Located along Denver’s historic Speer Boulevard and the Cherry Creek Trail, and on the edge of the Washington Park neighborhood and Cherry Creek shopping district, this five-story, 107-unit urban living complex creates artful transitions between the open space, residential and commercial elements in its vicinity. The building itself fosters a community within the community through outdoor spaces and amenities that are shared, rather than divided by unit, and that exemplify the active Colorado lifestyle ethos. The contemporary design, supported by the refined palette of materials, sets the development apart as a first-class addition to a well-established neighborhood.

16 M,

16 M.

  • 16M, 1560 Market St.
  • Category: Density by Design

Tasked to infill a blighted corner on Denver’s 16th Street Mall, this 10-story/332,000 square-foot LEED Certified building blends historical context with modern execution, resulting in a dynamic and energetic development within the heart of Denver’s busiest street. The window openings are inspired by the form and scale of historic LoDo, expressed through tailored material selections and innovative details. The transparency along the street creates a more dynamic public space around the building, completely changing the feel of both Market Street and the 16th Street Mall. This truly mixed-use piece represents all that continues to make downtown vibrant.

Art in Transit.

Art in Transit.

  • Art in Transit, 3200-5200 W. Colfax Ave.
  • Category: Building Well, Living Well.

Part of a long-term vision to develop West Colfax into a thriving, diverse, and sustainable 21st century community, this modern take on “wayfinding” takes inspiration from Colfax Avenue’s iconic signage to celebrate and enhance the transit experience. The signs and brightly colored bus shelters encourage walking and biking, help orient pedestrians, bikers, transit users and vehicles, and help connect the neighborhoods to the north and south. Together, all the project elements help brand West Colfax as a cohesive, vibrant community.

Industry.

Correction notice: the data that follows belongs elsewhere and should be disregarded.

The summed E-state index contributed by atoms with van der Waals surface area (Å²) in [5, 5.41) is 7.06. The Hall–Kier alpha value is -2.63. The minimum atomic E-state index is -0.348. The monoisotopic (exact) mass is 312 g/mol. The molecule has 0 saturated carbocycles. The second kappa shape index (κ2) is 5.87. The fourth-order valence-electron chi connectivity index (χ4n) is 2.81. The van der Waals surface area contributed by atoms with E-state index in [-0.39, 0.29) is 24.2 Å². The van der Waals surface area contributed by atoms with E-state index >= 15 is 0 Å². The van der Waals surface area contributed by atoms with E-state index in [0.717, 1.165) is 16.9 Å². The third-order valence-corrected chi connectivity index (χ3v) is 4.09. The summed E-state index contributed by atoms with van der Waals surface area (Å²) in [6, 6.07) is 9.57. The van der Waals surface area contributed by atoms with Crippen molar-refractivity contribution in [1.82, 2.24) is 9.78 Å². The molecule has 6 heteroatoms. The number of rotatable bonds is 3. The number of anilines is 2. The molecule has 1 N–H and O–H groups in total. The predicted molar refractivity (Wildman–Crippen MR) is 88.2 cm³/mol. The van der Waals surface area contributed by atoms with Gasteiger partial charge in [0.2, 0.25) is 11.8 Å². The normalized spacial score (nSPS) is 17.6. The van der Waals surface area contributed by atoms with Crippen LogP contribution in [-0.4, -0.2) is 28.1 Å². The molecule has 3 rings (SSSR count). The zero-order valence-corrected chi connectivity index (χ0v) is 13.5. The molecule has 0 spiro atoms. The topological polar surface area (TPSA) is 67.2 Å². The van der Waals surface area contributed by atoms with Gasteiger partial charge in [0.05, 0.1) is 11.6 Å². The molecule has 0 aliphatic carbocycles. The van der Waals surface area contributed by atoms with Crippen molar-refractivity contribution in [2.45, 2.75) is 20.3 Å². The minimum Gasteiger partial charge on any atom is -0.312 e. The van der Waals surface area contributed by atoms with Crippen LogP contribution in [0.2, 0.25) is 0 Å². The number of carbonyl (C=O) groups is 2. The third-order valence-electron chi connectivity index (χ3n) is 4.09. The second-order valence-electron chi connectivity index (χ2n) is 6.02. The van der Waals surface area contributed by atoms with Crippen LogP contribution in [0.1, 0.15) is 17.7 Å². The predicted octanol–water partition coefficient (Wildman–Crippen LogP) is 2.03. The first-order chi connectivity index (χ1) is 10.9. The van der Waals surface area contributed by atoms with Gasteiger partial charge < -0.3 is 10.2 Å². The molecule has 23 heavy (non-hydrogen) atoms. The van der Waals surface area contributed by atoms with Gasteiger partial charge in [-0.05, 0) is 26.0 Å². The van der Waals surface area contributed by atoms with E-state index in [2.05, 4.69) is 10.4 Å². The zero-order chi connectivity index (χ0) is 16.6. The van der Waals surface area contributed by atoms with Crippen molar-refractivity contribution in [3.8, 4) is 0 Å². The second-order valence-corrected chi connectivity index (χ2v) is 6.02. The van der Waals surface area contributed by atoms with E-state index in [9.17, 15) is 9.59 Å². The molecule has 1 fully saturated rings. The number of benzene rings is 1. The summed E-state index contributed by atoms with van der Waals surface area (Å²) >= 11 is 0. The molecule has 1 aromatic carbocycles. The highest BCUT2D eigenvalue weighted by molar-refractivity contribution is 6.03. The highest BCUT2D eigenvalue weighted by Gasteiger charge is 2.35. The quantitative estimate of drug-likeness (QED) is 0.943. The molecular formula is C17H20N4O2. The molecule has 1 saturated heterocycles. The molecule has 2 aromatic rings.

Industry.

  • Industry, 3001 Brighton Boulevard.
  • Category: Back to the Future.

Driven by a vision to create a dynamic workspace that was more than “just an office,” this incredible renovation of a massive warehouse doesn’t just adapt it for office use by businesses at various points in their development. It also completely re-imagines what this kind of space could be used for. At a time when similar large warehouse buildings on Brighton Boulevard are disappearing, this one has been renewed in a way that brings vitality to the neighborhood, supports entrepreneurship in the city and keeps a piece of this booming thoroughfare’s industrial history alive.

Armstrong Center for Dance.

Armstrong Center for Dance.

  • Armstrong Center for Dance, 1160 Santa Fe Drive.
  • Category: Back to the Future.

For its new home, The Colorado Ballet sought a state-of-the-art facility with adequate rehearsal studios, a physical therapy room, a small black box performance space for its professional company and educational programs, as well as administrative offices. That vision became a project that reimagined and reconfigured a contextual building more than 100 years old, enhancing not just the building’s exterior appearance, but also the already-distinctive corridor on which it sits. The result is a transformational anchor for the Santa Fe Arts District that thoughtfully blends the old and the new.

Bradford Real Estate Office.

Bradford Real Estate Office.

  • Bradford Real Estate Office, 2956 W. 32nd Ave.
  • Category: Back to the Future.

Sitting in a busy spot in the Highland area, this small Craftsman-style gem was thought to be a likely target for demolition by many of its neighbors. Thanks to a first-class renovation, however, the former eight-room boarding house now serves as a fully functional real estate office, boasting many modern amenities including ADA accessibility, a 6.25 KW electric solar panel system and an electric vehicle charging station. The new use is at home on this commercial corner of West 32nd Avenue, while the structure itself remains a link to the neighborhood’s character and history.

Interested in buying a home in Denver? Please visit COhomefinder.com.

Have a story idea or real estate tip? Contact John Rebchook at JRCHOOK@gmail.com. DenverRealEstateWatch.com is sponsored by 8z Real Estate. To read more articles by John Rebchook, subscribe to the Colorado Real Estate Journal.

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John Rebchook

John Rebchook has more than 30 years of experience in writing and communications. As the Real Estate Editor for the Rocky Mountain News, he wrote about residential and commercial real estate for 26 years. He has won numerous awards for business stories and columns that he wrote, both as an individual and part of teams. In addition to real estate, he also covered economic development, banking and financing, the airlines, and cable TV for the Rocky. In addition, he was one of the original freelance writers for GlobeSt.com, covering commercial real estate for the Internet publication.